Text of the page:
Digital IDs should be introduced to end online anonymity and stop internet ‘mob rule’ says security minister
- Digital IDs should be introduced to stop mob rule online, Ben Wallace has said
- The security minister added abuse online can be cut off by verifying identity
- At the G7 summit this week, Theresa May highlighted the growth of cyber bullying and threats of violence against women online
Ben Wallace, pictured arriving at Downing Street, said digital IDs could help stop mob rule on the internet
Digital IDs should be introduced to stop mob rule and end anonymity online, the security minister has said.
Ben Wallace, the MP for Wyre and Preston North and Minister of State for Security and Economic Crime, said bullying and grooming takes place on social media because people believe they can’t be identified.
He added that websites should be able to identify people online in the same way that banks do.
‘It is mob rule on the internet. You shouldn’t be able to hide behind anonymity as much as you can now… If we’re going to make the internet safer, and cut out the abuse, we’re going to have to do something more about some form of digital identification’ the former soldier told the Times.
His comments come as the number of online child sex abuse cases referred to the Met have increased by 700 percent in the last four years.
At the G7 summit this week, Theresa May highlighted the growth of cyber bullying and threats of violence against women online.
Speaking in Quebec, the Prime Minister said: ‘We know that technology plays a crucial part in advancing gender equality and empowering women and girls, but these benefits are being undermined by vile forms of online violence, abuse and harassment.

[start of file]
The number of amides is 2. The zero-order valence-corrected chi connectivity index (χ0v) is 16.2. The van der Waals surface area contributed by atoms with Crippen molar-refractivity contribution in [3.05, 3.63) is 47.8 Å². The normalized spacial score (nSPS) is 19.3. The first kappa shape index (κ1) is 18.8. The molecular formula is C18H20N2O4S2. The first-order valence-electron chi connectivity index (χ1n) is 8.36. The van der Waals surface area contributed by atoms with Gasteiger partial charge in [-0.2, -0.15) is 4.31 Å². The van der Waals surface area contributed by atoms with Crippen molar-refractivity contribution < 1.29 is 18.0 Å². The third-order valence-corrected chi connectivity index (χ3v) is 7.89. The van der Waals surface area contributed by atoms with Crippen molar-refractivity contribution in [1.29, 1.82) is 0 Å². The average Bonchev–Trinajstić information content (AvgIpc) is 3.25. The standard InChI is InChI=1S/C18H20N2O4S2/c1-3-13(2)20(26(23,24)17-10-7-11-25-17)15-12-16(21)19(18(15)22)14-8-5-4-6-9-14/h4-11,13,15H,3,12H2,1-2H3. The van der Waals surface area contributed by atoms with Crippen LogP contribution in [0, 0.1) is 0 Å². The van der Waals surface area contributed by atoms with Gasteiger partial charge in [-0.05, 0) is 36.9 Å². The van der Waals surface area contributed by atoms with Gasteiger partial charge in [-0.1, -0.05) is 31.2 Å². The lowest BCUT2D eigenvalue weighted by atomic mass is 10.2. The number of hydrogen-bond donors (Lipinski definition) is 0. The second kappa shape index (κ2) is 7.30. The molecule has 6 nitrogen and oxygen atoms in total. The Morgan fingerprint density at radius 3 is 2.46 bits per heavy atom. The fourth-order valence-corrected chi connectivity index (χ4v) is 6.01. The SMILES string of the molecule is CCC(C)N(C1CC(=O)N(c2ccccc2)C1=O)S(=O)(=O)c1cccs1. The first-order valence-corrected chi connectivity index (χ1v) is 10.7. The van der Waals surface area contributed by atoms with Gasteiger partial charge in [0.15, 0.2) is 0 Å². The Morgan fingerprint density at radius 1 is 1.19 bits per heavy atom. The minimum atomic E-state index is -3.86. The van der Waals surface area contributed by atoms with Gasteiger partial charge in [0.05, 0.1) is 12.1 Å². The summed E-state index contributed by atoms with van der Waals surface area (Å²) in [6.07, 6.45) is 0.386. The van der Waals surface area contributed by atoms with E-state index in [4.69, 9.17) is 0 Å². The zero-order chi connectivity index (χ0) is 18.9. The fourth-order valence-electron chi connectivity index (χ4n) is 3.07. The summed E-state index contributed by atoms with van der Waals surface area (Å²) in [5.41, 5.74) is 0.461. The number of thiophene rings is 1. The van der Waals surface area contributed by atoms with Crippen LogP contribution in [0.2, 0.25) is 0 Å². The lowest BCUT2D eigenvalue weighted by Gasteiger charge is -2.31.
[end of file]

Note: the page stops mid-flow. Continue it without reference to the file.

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‘What is illegal offline is illegal online and I am calling on world leaders to take serious action to deal with this, just like we are doing in the UK with our commitment to legislate on online harms such as cyber-stalking and harassment.’
The system may be based on existing Verify systems the government use or on the age-verification procedure that will soon be needed to access online pornography.
However, the latter had been delayed over concerns of how it will work.
On the HMRC website users have to take identity documents such as a passport or driver’s license to the Post Office or another partner organisation to verify their identity.
The number of online child sex abuse cases referred to the Met have increased by 700 percent in the last four years (stock image)
Experts are divided on the use of forced-IDs online.
Alan Woodward, of the University, of Surrey, told the Times: ‘I don’t think it’s technically workable. For those who persist in the vilest online behaviour, there are so many ways to mask their real identities.’
Anthony Glees, of the University of Buckingham, said: ‘This is do-able and it should be done. Anonymity on the web is a threat to our national security of the first order. Legal compulsion will be necessary and we should go for it.’
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